Quincy Jones is a recording studio legend. Some of the most incredible songs and runs of instrumentation came from this legendary producer. Jones produced Michael Jackson’s albums “Off the wall”, “Thriller” and “Bad”. The attention to detail and recording studio techniques used in those albums are sublime. One listen to songs like “Don’t stop till you get enough” and you know that Quincy is a genius of arrangement and getting the best out of the artist. My personal favourite is “Man in the Mirror” off “Bad”. Not only is Jones a master of arrangement, he does the complicated recording studio stuff but also manages to capture incredible emotion. “Man in the Mirror” is especially moving.
Recording Studio: Quincy Jones: Early Life
Quincy Jones was born in 1933, on the South Side of Chicago, to Sarah Frances (née Wells) and Quincy Delight Jones, Sr. His father was a semi-professional baseball player and carpenter from Kentucky; his paternal grandmother was an ex-slave in Louisville. They had gone to Chicago as part of the Great Migration out of the South. Sarah was a bank officer and apartment complex manager. Quincy had a younger brother, Lloyd, later an engineer for the Seattle station, KOMO-TV; he died in 1998. Quincy was introduced to music by his mother, who always sang religious songs, and by his next door neighbor Lucy Jackson. When he was five or six, Jackson played stride piano next door, and he would always listen through the walls. Lucy Jackson recalled that after he heard her that one day, she could not get him off her piano if she tried. Later he had the same passion for the recording studio.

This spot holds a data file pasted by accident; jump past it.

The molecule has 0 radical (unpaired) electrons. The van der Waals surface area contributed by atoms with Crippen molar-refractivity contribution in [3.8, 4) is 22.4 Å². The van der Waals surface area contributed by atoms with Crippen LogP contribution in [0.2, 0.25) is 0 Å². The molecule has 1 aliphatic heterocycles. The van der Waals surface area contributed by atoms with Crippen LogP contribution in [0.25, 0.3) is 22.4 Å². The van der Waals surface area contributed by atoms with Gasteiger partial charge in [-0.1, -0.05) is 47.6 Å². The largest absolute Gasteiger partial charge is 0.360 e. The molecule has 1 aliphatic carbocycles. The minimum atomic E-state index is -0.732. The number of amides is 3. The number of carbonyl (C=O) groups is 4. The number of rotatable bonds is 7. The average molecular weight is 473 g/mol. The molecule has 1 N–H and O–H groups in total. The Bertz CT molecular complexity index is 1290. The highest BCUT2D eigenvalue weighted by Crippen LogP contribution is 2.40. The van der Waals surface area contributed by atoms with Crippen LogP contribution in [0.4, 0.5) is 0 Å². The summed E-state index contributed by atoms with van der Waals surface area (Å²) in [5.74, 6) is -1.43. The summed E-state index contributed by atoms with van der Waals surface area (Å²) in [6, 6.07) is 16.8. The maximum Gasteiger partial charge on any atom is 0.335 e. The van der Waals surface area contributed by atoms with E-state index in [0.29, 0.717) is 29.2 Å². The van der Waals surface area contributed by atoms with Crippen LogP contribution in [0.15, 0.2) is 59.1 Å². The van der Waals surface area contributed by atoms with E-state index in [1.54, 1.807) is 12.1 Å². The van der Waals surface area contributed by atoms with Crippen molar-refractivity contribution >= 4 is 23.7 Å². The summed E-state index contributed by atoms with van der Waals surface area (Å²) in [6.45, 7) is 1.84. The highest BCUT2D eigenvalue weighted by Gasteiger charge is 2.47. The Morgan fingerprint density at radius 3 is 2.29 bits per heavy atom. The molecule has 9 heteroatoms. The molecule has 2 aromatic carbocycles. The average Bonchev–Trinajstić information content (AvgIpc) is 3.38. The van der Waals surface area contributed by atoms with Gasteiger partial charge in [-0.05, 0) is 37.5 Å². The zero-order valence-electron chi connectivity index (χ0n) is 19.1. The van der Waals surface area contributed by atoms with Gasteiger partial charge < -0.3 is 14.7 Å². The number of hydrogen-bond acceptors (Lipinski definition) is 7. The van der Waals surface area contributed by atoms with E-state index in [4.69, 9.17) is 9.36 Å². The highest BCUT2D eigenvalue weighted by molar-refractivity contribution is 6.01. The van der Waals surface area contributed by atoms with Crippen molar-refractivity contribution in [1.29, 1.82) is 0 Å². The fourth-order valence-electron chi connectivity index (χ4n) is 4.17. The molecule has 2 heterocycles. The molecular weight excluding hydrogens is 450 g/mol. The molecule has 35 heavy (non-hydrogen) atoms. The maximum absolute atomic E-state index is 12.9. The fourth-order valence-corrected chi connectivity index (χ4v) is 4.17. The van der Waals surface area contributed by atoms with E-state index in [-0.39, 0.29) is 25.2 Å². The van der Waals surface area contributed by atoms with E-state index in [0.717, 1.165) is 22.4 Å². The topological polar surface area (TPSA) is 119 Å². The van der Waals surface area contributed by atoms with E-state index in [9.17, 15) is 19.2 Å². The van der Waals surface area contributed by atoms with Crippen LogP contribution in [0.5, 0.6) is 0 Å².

At the age of 14, Jones introduced himself to a 16-year-old musician from Florida Ray Charles after watching him play at the Black Elks Club. Jones cites Ray Charles as an early inspiration for his own music career. He noted that Charles overcame a disability to achieve his musical goals. He has credited his father’s sturdy work ethic with giving him the means to proceed, and his loving strength with holding the family together. Jones has said his father had a saying: “Once a task is just begun, never leave until it’s done. Be the labor great or small, do it well or not at all